There’s something very comfortable and exciting about sitting down and reading a Harry Potter book. It’s a treat that you look forward to at the end of a long day alongside a hot drink and a hot-water bottle. A prize which you think about with anticipation as you are walking home in the chilly autumnal breeze. Reading this book, I felt exactly the same as Catherine from Jane Austen’s wonderful book Northanger Abbey in this quote (changed slightly!) – “While I have ‘Harry Potter and the Philosopher’s Stone’ to read, I feel as if nobody could make miserable!” Fair enough, Catherine had a weird sort of obsession with the book that she was referring to (Udolpho), but I think that this quote is really relevant to a lot of books which offer readers such comfort and enjoyment.
And Harry Potter and the Philosopher’s Stone is definitely one of these books which has reached out and delighted readers. It is sprinkled with witty humour but it also offers a poignant perspective on Harry’s unhappy life with his Uncle Vernon, Aunt Petunia and Cousin, Dudley Dursly. He was adopted at birth, by the family after his parents were killed in what he was led to believe was a tragic car crash. Although Harry is at his unhappiest when he is in the company of his unpleasant adopters, I really like reading about Harry’s life at Privet Drive. I think it is the perfect contrast: a really sensible and strict household, and the fantastical life at Hogwarts.
So, it isn’t until he is eleven years old that Harry learns about Hogwarts when a flurry of letters arrive summoning him to the school. The Durslys have tried to avert him from any contact with the school, but Hogwarts are determined to communicate something to Harry. On a dark, stormy evening, the keeper of the grounds and keys of the school turns up and Harry is whisked away into a surreal and enchanting world of secrets, magic and danger.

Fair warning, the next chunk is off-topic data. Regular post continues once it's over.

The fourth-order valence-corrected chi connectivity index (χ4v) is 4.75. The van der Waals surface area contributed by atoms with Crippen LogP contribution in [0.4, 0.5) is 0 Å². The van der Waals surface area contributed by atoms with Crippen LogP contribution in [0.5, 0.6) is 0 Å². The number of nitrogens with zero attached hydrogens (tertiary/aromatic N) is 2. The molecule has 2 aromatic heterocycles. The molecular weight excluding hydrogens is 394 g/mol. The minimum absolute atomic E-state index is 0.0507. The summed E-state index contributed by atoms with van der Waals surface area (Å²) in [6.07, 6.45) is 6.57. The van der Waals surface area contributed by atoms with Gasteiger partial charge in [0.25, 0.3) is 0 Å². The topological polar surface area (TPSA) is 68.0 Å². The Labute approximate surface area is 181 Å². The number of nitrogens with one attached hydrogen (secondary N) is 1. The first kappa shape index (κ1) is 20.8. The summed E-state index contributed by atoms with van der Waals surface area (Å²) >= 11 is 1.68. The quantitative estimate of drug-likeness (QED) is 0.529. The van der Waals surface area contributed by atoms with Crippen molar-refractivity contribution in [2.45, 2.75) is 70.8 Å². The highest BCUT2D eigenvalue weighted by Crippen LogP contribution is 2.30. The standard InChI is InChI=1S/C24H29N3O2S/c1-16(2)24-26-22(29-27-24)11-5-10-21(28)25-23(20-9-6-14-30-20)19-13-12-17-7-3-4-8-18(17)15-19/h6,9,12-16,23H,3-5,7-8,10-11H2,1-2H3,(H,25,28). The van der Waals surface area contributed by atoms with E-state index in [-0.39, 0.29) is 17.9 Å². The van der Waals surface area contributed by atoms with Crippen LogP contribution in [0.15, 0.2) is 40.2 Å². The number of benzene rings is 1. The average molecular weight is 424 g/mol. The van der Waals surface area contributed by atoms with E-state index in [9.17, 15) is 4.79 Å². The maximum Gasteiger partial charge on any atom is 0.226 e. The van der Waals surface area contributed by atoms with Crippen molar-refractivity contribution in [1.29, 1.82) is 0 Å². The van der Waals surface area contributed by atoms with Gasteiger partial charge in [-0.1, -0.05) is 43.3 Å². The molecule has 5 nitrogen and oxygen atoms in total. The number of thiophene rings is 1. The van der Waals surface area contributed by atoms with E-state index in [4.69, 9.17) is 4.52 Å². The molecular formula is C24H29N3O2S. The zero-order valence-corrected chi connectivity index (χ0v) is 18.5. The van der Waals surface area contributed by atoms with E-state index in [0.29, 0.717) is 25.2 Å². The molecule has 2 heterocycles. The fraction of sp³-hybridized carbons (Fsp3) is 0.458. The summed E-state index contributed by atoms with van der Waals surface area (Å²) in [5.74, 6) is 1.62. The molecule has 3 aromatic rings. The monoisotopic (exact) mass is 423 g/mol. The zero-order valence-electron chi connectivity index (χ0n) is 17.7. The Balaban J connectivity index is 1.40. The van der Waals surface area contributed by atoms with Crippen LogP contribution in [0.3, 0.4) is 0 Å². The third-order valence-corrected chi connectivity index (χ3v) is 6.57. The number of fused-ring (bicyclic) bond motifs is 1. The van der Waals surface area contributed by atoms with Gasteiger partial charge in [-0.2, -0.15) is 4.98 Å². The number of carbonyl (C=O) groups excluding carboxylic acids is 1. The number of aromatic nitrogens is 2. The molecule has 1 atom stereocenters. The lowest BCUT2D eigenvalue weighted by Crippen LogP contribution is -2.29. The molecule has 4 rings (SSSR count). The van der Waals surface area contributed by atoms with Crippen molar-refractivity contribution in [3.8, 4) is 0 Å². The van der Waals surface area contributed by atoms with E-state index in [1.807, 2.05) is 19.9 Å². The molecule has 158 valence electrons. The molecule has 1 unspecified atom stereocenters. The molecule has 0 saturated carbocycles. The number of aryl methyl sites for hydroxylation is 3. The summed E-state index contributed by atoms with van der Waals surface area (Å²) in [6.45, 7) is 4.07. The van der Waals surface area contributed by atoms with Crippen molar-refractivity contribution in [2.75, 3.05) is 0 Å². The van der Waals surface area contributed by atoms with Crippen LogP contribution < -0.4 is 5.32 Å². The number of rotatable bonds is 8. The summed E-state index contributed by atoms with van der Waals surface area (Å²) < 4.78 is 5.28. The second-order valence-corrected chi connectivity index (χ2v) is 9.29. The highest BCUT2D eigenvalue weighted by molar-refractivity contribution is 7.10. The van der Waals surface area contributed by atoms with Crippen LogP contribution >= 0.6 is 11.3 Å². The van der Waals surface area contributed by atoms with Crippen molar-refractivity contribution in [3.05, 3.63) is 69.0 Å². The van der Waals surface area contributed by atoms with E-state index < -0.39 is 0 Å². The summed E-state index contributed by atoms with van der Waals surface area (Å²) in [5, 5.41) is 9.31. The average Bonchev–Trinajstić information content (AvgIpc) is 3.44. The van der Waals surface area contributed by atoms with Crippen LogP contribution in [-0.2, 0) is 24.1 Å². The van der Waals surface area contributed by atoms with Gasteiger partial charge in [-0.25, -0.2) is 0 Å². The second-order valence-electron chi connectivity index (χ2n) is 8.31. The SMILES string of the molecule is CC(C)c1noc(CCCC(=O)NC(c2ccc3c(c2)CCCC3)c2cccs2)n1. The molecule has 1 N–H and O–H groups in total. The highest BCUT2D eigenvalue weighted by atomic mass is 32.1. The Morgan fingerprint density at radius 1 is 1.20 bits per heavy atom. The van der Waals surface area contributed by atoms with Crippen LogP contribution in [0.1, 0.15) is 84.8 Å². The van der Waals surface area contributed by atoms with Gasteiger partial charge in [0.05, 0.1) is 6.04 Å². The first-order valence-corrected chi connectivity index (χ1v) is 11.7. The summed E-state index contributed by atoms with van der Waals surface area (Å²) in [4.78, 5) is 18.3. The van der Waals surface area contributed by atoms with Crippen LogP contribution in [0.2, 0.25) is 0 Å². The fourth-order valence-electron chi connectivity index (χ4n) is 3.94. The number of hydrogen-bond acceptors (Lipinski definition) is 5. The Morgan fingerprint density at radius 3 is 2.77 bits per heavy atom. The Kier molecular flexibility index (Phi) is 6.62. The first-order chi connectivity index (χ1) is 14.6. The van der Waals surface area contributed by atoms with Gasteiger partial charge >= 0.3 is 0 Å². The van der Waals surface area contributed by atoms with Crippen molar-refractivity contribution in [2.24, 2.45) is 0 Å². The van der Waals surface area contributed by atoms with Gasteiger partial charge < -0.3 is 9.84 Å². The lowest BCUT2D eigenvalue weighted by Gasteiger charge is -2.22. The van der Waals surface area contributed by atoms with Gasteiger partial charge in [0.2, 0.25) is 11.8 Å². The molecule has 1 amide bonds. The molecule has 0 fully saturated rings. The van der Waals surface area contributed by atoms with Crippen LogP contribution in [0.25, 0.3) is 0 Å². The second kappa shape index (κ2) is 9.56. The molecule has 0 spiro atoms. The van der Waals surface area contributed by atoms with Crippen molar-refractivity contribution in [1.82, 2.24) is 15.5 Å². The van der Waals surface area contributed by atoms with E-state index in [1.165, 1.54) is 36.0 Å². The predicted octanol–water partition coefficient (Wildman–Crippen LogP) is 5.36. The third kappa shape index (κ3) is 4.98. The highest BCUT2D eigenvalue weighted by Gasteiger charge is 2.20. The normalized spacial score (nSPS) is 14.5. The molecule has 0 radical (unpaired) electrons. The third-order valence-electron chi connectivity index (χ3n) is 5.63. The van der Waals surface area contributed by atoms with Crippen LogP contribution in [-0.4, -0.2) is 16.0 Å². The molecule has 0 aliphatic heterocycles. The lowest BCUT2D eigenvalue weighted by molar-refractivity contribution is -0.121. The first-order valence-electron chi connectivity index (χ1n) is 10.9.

All the components of this modern classic are absolutely spot-on. The dark humour, the twisted superstitions, and the chilling description. The storyline is quite episodic, but that’s what I love about it. Jk.Rowling introduces the reader to so many amazing aspects of a magical school – all the different lessons, Quidditch, rivalry, etc – but there is one definite storyline throughout – and that is the mystery surrounding the Philosopher’s stone.
I like reading these books in these ever-increasing dark nights, on the run-up to Halloween. I hope to read the rest of the series after reading some Halloween-themed books. Keep a look out for my Halloween posts. Thanks for reading!! 🙂